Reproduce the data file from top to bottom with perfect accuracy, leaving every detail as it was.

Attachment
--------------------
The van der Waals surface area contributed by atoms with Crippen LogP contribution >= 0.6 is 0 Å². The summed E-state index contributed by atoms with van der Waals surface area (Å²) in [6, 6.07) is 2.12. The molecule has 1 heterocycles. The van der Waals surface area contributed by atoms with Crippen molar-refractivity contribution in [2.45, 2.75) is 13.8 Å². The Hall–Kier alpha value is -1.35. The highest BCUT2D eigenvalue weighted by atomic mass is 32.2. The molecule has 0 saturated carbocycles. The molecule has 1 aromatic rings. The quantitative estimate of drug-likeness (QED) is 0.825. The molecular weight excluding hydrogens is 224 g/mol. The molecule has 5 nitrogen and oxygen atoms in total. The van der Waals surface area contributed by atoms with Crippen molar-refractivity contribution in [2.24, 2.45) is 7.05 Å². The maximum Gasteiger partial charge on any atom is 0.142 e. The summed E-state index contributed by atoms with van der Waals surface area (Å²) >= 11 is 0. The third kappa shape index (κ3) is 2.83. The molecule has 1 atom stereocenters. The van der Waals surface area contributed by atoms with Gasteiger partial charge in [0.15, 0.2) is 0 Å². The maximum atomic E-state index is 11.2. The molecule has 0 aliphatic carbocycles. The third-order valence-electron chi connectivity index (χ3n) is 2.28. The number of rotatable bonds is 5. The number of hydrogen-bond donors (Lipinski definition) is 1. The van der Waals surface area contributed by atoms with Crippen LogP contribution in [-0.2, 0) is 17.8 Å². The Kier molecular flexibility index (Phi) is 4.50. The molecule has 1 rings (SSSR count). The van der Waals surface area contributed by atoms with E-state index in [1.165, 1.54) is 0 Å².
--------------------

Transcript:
The van der Waals surface area contributed by atoms with Crippen LogP contribution >= 0.6 is 0 Å². The summed E-state index contributed by atoms with van der Waals surface area (Å²) in [6, 6.07) is 2.12. The molecule has 1 heterocycles. The van der Waals surface area contributed by atoms with Crippen molar-refractivity contribution in [2.45, 2.75) is 13.8 Å². The Hall–Kier alpha value is -1.35. The highest BCUT2D eigenvalue weighted by atomic mass is 32.2. The molecule has 0 saturated carbocycles. The molecule has 1 aromatic rings. The quantitative estimate of drug-likeness (QED) is 0.825. The molecular weight excluding hydrogens is 224 g/mol. The molecule has 5 nitrogen and oxygen atoms in total. The van der Waals surface area contributed by atoms with Crippen molar-refractivity contribution in [2.24, 2.45) is 7.05 Å². The maximum Gasteiger partial charge on any atom is 0.142 e. The summed E-state index contributed by atoms with van der Waals surface area (Å²) >= 11 is 0. The third kappa shape index (κ3) is 2.83. The molecule has 1 atom stereocenters. The van der Waals surface area contributed by atoms with Gasteiger partial charge in [0.15, 0.2) is 0 Å². The maximum atomic E-state index is 11.2. The molecule has 0 aliphatic carbocycles. The third-order valence-electron chi connectivity index (χ3n) is 2.28. The number of rotatable bonds is 5. The number of hydrogen-bond donors (Lipinski definition) is 1. The van der Waals surface area contributed by atoms with Crippen LogP contribution in [-0.2, 0) is 17.8 Å². The Kier molecular flexibility index (Phi) is 4.50. The molecule has 1 rings (SSSR count). The van der Waals surface area contributed by atoms with E-state index in [1.165, 1.54) is 0 Å².